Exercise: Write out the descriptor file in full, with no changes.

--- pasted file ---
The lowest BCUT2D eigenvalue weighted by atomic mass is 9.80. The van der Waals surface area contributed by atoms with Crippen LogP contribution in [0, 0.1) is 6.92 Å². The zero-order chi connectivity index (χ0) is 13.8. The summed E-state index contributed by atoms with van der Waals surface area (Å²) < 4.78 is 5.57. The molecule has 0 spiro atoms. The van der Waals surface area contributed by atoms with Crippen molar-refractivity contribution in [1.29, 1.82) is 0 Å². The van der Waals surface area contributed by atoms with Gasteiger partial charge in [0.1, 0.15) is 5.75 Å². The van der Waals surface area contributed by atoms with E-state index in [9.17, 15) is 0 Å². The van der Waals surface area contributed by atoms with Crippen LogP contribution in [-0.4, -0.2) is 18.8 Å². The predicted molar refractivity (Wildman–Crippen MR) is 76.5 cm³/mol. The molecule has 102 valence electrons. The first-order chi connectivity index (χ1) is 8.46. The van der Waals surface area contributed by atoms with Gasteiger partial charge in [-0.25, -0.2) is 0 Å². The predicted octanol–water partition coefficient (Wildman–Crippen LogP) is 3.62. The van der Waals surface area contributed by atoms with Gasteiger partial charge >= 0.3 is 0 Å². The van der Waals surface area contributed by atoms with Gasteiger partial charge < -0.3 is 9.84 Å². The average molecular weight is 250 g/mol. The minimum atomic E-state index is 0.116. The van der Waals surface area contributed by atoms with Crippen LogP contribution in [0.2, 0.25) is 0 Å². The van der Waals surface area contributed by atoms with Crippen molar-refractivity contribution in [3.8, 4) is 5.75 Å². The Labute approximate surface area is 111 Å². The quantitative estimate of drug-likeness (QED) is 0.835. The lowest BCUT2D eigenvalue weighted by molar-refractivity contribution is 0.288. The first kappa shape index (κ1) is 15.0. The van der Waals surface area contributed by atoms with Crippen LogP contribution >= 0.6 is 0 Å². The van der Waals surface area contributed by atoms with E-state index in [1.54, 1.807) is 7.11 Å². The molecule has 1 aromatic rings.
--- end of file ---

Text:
The lowest BCUT2D eigenvalue weighted by atomic mass is 9.80. The van der Waals surface area contributed by atoms with Crippen LogP contribution in [0, 0.1) is 6.92 Å². The zero-order chi connectivity index (χ0) is 13.8. The summed E-state index contributed by atoms with van der Waals surface area (Å²) < 4.78 is 5.57. The molecule has 0 spiro atoms. The van der Waals surface area contributed by atoms with Crippen molar-refractivity contribution in [1.29, 1.82) is 0 Å². The van der Waals surface area contributed by atoms with Gasteiger partial charge in [0.1, 0.15) is 5.75 Å². The van der Waals surface area contributed by atoms with E-state index in [9.17, 15) is 0 Å². The van der Waals surface area contributed by atoms with Crippen LogP contribution in [-0.4, -0.2) is 18.8 Å². The predicted molar refractivity (Wildman–Crippen MR) is 76.5 cm³/mol. The molecule has 102 valence electrons. The first-order chi connectivity index (χ1) is 8.46. The van der Waals surface area contributed by atoms with Gasteiger partial charge in [-0.25, -0.2) is 0 Å². The predicted octanol–water partition coefficient (Wildman–Crippen LogP) is 3.62. The van der Waals surface area contributed by atoms with Gasteiger partial charge >= 0.3 is 0 Å². The van der Waals surface area contributed by atoms with Gasteiger partial charge < -0.3 is 9.84 Å². The average molecular weight is 250 g/mol. The minimum atomic E-state index is 0.116. The van der Waals surface area contributed by atoms with Crippen LogP contribution in [0.2, 0.25) is 0 Å². The van der Waals surface area contributed by atoms with Crippen molar-refractivity contribution in [3.8, 4) is 5.75 Å². The Labute approximate surface area is 111 Å². The quantitative estimate of drug-likeness (QED) is 0.835. The lowest BCUT2D eigenvalue weighted by molar-refractivity contribution is 0.288. The first kappa shape index (κ1) is 15.0. The van der Waals surface area contributed by atoms with Crippen LogP contribution >= 0.6 is 0 Å². The van der Waals surface area contributed by atoms with E-state index in [1.54, 1.807) is 7.11 Å². The molecule has 1 aromatic rings.